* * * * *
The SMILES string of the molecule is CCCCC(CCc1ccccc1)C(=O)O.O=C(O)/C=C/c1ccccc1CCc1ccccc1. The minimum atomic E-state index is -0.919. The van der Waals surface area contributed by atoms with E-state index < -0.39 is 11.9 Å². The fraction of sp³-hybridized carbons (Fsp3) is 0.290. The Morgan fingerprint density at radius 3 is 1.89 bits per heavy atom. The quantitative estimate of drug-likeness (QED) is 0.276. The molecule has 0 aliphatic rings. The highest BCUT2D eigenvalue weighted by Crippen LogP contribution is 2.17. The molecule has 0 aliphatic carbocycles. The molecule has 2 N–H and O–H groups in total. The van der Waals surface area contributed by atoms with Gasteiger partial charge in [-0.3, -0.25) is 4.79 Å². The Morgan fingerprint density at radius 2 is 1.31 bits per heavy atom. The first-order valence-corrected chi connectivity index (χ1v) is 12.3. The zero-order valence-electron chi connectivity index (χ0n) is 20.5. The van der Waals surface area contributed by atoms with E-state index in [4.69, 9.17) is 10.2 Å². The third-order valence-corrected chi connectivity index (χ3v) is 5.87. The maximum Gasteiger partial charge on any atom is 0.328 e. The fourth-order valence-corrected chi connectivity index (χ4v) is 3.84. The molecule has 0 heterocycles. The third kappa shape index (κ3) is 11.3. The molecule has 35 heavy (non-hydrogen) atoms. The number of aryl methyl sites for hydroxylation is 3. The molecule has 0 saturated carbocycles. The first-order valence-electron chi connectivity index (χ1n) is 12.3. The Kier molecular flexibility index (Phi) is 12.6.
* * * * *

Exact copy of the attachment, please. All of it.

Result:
The SMILES string of the molecule is CCCCC(CCc1ccccc1)C(=O)O.O=C(O)/C=C/c1ccccc1CCc1ccccc1. The minimum atomic E-state index is -0.919. The van der Waals surface area contributed by atoms with E-state index < -0.39 is 11.9 Å². The fraction of sp³-hybridized carbons (Fsp3) is 0.290. The Morgan fingerprint density at radius 3 is 1.89 bits per heavy atom. The quantitative estimate of drug-likeness (QED) is 0.276. The molecule has 0 aliphatic rings. The highest BCUT2D eigenvalue weighted by Crippen LogP contribution is 2.17. The molecule has 0 aliphatic carbocycles. The molecule has 2 N–H and O–H groups in total. The van der Waals surface area contributed by atoms with Gasteiger partial charge in [-0.3, -0.25) is 4.79 Å². The Morgan fingerprint density at radius 2 is 1.31 bits per heavy atom. The first-order valence-corrected chi connectivity index (χ1v) is 12.3. The zero-order valence-electron chi connectivity index (χ0n) is 20.5. The van der Waals surface area contributed by atoms with E-state index in [4.69, 9.17) is 10.2 Å². The third-order valence-corrected chi connectivity index (χ3v) is 5.87. The maximum Gasteiger partial charge on any atom is 0.328 e. The fourth-order valence-corrected chi connectivity index (χ4v) is 3.84. The molecule has 0 heterocycles. The third kappa shape index (κ3) is 11.3. The molecule has 35 heavy (non-hydrogen) atoms. The number of aryl methyl sites for hydroxylation is 3. The molecule has 0 saturated carbocycles. The first-order valence-electron chi connectivity index (χ1n) is 12.3. The Kier molecular flexibility index (Phi) is 12.6.